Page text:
Three major donor gifts add millions to ASU Law


Michael and Rebecca Berch donate $1.5 million to ASU Law

Retired ASU Law Professor Michael Berch and his wife, retired Arizona Supreme Court Justice Rebecca White Berch, have given $1.5 million to the law school.

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Generous donors have recently given more than $4 million combined to support scholarships and programs at the Sandra Day O’Connor College of Law at Arizona State University. The gifts were made by former Arizona Attorney General Grant Woods; retired ASU Law Professor Michael Berch and his wife, retired Arizona Supreme Court Justice Rebecca White Berch; and the Steele Foundation in honor of longtime Phoenix attorney Dan Cracchiolo.

“This law school remains on its path of excellence and we are committed to helping students succeed,” said ASU Law Dean Doug Sylvester. “These recent gifts are representative of the generosity of our community.”

The Berches’ $1.5 million planned gift is the latest in a series of gifts from them stretching back decades. Michael Berch said he and his wife began giving to ASU Law when they first married — about $50 each pay period. In 1992, the couple started a scholarship that now benefits five to seven students a year. The Berches’ new gift will also fund scholarships.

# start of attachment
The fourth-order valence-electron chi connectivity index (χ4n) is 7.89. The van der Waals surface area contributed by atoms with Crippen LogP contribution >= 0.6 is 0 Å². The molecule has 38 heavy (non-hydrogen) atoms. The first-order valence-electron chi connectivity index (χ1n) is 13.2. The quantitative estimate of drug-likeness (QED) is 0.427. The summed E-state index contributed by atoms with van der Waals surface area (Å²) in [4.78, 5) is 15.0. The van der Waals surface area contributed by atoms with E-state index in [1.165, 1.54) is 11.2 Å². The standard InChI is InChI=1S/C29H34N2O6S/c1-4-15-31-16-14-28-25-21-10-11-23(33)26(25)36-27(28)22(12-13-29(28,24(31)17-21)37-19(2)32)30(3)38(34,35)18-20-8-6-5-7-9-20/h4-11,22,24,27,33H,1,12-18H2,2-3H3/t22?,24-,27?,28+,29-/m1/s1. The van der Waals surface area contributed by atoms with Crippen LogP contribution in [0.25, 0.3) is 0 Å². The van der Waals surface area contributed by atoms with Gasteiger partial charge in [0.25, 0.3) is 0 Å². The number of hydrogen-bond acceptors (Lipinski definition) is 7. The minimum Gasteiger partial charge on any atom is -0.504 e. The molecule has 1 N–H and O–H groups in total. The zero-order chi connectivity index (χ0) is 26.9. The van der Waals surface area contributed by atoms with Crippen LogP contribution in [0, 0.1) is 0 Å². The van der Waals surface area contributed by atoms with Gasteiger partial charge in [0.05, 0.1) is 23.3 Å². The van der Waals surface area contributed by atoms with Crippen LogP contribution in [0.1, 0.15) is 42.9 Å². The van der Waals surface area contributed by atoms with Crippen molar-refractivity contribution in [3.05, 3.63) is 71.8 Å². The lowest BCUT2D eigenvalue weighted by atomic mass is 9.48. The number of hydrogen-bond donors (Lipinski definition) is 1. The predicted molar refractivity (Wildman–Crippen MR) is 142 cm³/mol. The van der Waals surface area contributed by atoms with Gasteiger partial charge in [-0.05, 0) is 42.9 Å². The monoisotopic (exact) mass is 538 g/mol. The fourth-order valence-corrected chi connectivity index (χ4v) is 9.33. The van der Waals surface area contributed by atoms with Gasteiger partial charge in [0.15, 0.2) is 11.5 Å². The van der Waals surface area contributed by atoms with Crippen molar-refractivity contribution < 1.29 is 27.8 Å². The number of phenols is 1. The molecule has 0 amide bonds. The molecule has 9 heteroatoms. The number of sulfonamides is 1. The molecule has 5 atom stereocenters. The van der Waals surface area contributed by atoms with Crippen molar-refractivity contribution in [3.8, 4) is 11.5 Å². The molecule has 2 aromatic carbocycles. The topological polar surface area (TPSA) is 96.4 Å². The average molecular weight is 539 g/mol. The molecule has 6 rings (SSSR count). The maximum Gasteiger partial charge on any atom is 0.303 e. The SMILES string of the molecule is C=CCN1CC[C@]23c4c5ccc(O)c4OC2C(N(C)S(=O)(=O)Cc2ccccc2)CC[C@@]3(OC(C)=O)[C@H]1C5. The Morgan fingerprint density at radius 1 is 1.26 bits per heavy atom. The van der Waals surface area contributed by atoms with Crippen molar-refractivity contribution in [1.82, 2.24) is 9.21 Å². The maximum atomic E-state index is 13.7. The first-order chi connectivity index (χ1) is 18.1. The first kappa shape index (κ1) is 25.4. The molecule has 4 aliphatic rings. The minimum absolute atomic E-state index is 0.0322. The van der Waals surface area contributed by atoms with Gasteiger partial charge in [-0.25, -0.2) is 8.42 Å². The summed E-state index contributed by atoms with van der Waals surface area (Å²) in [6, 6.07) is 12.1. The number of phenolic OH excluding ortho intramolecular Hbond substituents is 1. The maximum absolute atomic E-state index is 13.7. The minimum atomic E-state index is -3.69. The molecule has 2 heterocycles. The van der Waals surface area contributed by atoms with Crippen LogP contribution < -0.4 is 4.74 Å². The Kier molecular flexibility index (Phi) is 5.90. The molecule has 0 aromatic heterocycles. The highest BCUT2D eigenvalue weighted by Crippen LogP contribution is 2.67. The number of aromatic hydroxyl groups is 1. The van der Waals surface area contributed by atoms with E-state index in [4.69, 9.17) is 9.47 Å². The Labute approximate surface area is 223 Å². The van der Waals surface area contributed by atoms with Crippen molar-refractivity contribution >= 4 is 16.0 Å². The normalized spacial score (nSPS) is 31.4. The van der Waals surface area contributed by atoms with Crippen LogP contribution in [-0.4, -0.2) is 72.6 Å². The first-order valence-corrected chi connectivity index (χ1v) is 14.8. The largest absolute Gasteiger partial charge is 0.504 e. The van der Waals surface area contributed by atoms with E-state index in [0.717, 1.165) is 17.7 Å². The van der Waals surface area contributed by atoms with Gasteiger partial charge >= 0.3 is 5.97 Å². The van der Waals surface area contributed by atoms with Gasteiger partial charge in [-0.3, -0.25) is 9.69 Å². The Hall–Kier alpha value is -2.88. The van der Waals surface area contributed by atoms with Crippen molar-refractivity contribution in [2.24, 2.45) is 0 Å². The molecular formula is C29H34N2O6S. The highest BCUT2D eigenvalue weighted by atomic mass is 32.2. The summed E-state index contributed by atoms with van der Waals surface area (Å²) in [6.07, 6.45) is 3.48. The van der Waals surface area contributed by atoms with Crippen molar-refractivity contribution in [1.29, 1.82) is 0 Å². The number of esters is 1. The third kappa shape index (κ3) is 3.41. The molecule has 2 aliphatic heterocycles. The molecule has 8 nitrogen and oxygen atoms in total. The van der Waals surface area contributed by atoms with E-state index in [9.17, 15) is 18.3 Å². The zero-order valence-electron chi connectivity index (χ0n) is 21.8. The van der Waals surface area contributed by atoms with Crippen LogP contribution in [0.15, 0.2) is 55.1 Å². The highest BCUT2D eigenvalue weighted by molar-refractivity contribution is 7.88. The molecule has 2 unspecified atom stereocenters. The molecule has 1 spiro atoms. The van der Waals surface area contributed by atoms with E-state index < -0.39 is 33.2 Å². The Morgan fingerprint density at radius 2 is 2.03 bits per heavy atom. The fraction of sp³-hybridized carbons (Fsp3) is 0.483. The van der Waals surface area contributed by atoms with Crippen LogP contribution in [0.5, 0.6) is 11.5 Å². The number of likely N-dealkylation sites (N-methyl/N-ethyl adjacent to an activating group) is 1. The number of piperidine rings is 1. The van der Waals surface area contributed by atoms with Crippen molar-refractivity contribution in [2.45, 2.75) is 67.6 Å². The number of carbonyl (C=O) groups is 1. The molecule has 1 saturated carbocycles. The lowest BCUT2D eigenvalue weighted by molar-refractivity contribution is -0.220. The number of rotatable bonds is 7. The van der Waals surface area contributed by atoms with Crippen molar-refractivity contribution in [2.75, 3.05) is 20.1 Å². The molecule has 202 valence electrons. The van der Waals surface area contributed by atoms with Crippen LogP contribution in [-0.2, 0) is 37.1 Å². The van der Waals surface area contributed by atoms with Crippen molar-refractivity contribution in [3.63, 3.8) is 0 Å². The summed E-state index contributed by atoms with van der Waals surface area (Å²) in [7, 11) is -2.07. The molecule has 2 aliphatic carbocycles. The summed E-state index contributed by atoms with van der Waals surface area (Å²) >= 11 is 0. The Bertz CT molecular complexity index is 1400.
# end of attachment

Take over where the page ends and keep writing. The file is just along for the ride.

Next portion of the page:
Months before the Berch family made its latest gift, Dean Sylvester announced that a portion of the fourth floor in the new law school building in downtown Phoenix would be named the Michael and Rebecca Berch Student Success Center in honor of the couple’s unwavering commitment to ASU Law students. Michael Berch began teaching at ASU Law in 1969 and retired last year. Recently retired Justice Rebecca White Berch graduated from ASU Law in 1979 and also taught at the law school for a time.

Like the Berch Family, Grant Woods’ gift of $1 million will go toward funding scholarships. In honor of his generosity, ASU Law named the courtroom classroom in the new building the J. Grant Woods Courtroom. Woods graduated from ASU Law in 1979.

“I feel you have an obligation to serve the community when you can,” Woods said. “This is a great time for people to get involved with the law school. The school has gone from good to great and will now have a state-of-the-art facility. I don’t know why you wouldn’t want to be involved with an exciting, dynamic, welcoming institution like ASU Law.”

In August, the Steele Foundation made a grant award of $2 million to ASU Law to endow the Daniel Cracchiolo Chair in Civil and Criminal Law, thus founding the largest named chair in the school’s history.

In recognition of this gift, ASU Law will name the executive conference room in the new building after Cracchiolo, chairman and former CEO of the Steele Foundation and co-founder of one of Phoenix’s most prominent law firms, Burch & Cracchiolo.

“It’s been an amazing experience to witness the generosity of our community, especially in the past few years. This law school raised $2 million a year over the past 30 years, but in the past five years alone has raised $45 million,” said James Van Wicklin, senior director of development at ASU Law. “This has been a gratifying experience, and I hope to rally our broader alumni base to get even more involved.”

ASU Law’s “Building the Future” campaign has a goal of raising $50 million by 2017. To contribute, please contact James Van Wicklin at james.vanwicklin@asu.edu.

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